MADISON, Wis. (AP) — The Latest on Gov. Scott Walker signing the state budget (all times local):
State Superintendent Tony Evers says the Republican-controlled Legislature should override a Gov. Scott Walker budget veto that would take money away from about 200 mostly rural schools.
Evers is a Democrat running for governor. He said Thursday that the Legislature should override Walker’s veto of a budget provision that would have allowed low-spending districts to raise more from local property taxes without a vote.
The change was backed by Assembly Republicans who saw it as a way to fix an inequity in the current school funding formula. But Walker objected to the property tax increase.
Republicans have never voted to override a Walker veto and leaders have not been calling for any action this year, either. Walker signed the budget Thursday while Evers was giving his annual state of education speech.
Wisconsin Gov. Scott Walker has signed the $76 billion state budget into law nearly three months after it was due.
Walker on Thursday signed the two-year spending plan at an elementary school in Neenah surrounded by students, teachers, Republican lawmakers and others.
The budget increases state aid for K-12 schools but also expands the private school voucher program. It freezes tuition at University of Wisconsin campuses and increases funding for higher education, but does not make up for cuts in the last budget.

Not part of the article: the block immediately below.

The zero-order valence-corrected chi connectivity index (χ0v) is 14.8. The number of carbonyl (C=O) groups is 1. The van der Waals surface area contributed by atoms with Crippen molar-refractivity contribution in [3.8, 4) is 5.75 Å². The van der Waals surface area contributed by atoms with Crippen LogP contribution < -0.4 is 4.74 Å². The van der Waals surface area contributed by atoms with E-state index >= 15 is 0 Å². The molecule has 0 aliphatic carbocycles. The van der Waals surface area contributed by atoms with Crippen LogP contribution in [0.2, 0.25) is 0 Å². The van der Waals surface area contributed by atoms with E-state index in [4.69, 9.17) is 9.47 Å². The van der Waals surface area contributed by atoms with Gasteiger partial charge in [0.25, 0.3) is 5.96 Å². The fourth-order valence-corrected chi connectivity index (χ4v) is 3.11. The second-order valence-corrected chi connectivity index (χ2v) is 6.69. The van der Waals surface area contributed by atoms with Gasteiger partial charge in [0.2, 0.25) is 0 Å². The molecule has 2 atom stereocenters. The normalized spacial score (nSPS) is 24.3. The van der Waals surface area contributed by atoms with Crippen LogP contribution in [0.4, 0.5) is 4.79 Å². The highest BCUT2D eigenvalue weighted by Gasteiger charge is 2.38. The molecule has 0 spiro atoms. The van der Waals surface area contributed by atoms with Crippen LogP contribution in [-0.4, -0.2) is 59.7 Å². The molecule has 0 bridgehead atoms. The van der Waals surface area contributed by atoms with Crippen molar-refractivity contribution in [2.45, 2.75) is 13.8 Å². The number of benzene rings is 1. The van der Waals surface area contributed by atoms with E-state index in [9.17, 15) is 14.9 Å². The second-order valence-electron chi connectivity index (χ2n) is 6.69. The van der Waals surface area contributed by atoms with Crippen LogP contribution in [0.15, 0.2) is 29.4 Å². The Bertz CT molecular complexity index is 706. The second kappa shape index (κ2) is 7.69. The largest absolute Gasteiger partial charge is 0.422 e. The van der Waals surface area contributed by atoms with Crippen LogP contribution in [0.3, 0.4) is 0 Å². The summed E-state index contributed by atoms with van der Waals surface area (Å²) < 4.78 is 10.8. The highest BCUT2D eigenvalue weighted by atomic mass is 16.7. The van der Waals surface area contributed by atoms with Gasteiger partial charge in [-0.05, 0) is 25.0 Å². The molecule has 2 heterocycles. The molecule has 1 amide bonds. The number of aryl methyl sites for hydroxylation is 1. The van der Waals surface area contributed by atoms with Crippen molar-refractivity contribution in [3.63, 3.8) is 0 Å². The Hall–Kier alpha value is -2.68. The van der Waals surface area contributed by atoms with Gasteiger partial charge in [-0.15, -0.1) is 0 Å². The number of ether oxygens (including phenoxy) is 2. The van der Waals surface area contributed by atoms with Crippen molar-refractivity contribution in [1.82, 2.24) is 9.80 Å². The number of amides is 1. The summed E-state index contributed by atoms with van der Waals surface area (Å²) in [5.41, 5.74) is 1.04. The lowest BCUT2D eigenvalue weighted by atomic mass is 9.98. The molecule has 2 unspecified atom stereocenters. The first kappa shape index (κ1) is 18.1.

The budget also increases fees on hybrid and electric cars but does not include a long-term funding solution for roads.
It would slightly reduce property taxes on the typical home, but proposed income and sales tax cuts were rejected by the Legislature.
Wisconsin Gov. Scott Walker is signing the nearly three-month late state budget into law, a move that will allow him to transition into re-election mode.
Walker planned to sign the budget Thursday afternoon at an elementary school in Neenah. On Wednesday, he made public nearly 100 items he was striking from the $76 billion, two-year spending plan.
Now Walker is expected to hit the road to tout the positives in the budget, including a $639 million increase in funding for K-12 schools, a tuition freeze at the University of Wisconsin and a small property tax cut.
But Walker’s numerous Democratic opponents are also zeroing in on aspects of the plan they will use to attack him over the next year of the campaign.